Shorter Free Time At Ports Of Long Beach
Retailers who ship through the Port of Long Beach urged the second-largest U.S. port not to move forward with its proposal to change free time provisions in its tariff from four days at present to six work shifts until the Southern California port complex gets a better handle on its congestion problems.
“Implementing a shorter free time in a ‘status quo’ environment with stressed and congested terminals and infrastructure won’t help solve the problem,” the National Retail Federation stated in a letter to the port that it released on Monday.
The issue of storing containers on marine terminals is becoming increasingly important, and controversial, at major gateways due to the relentless drive by carriers to deploy ever larger vessels in the container trades. Keeping containers on the docks for four days, as Long Beach allows in its tariff, and even allowing containers to exceed four days as long as someone pays demurrage fees, contributes to congestion.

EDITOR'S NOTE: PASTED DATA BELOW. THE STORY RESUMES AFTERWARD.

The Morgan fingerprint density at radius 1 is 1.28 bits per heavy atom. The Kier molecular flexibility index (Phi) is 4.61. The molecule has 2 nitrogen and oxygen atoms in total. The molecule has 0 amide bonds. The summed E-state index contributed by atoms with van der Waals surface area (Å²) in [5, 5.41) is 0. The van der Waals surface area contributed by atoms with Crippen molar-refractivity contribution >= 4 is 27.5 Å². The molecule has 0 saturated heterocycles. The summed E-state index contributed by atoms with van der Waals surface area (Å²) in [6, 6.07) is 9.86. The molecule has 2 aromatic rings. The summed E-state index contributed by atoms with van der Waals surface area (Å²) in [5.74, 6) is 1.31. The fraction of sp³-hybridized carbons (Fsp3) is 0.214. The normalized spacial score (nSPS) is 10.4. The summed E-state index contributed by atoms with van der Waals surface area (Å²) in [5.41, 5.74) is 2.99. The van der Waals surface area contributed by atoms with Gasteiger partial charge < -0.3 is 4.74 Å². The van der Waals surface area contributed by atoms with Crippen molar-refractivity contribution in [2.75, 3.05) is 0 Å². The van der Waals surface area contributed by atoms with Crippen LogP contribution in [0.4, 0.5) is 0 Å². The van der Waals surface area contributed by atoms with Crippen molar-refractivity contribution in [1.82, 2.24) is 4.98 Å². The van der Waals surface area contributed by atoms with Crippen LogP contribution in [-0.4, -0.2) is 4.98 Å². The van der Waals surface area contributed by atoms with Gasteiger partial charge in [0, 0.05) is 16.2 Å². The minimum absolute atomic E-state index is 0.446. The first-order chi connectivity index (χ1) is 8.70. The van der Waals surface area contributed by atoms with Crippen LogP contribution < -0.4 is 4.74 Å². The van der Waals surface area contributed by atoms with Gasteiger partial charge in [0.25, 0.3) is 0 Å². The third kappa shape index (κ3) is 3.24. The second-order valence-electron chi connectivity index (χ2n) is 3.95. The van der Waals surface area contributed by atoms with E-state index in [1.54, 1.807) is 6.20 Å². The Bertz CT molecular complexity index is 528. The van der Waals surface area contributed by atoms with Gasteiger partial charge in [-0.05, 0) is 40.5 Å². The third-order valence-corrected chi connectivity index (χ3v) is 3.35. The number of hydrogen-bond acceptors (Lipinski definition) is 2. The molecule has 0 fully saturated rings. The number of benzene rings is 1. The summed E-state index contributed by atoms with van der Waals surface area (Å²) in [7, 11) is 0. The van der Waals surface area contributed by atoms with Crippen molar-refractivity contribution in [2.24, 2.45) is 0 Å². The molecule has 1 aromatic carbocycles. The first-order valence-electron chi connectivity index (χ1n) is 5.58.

As one of a number of proposals to improve terminal fluidity, Long Beach in November proposed changing the free-time provision from four calendar days to six work shifts. The assumption beyond this proposal is that the containers would sit on the docks for two work shifts each day for three consecutive days, in effect encouraging cargo owners to remove the containers from the terminals after three calendar days rather than four.
NRF stated that it strongly supports the port’s efforts to develop processes that will reduce port congestion, but the retailers warned that without consistent gate hours at the 13 container terminals in Los Angeles-Long Beach, and tariff synchronization by both ports, Long Beach’s proposal could actually cause increased congestion and confusion.
The retailers said they want to continue to pursue innovative approaches to reducing port congestion through the supply chain optimization working group established last year by Los Angeles and Long Beach, and the NRF urged Long Beach work with all members of the transportation community to thoroughly analyze all such proposals before enacting any of them.
Bill Mongelluzzo, Senior Editor | Jan 11, 2016 3:11PM EST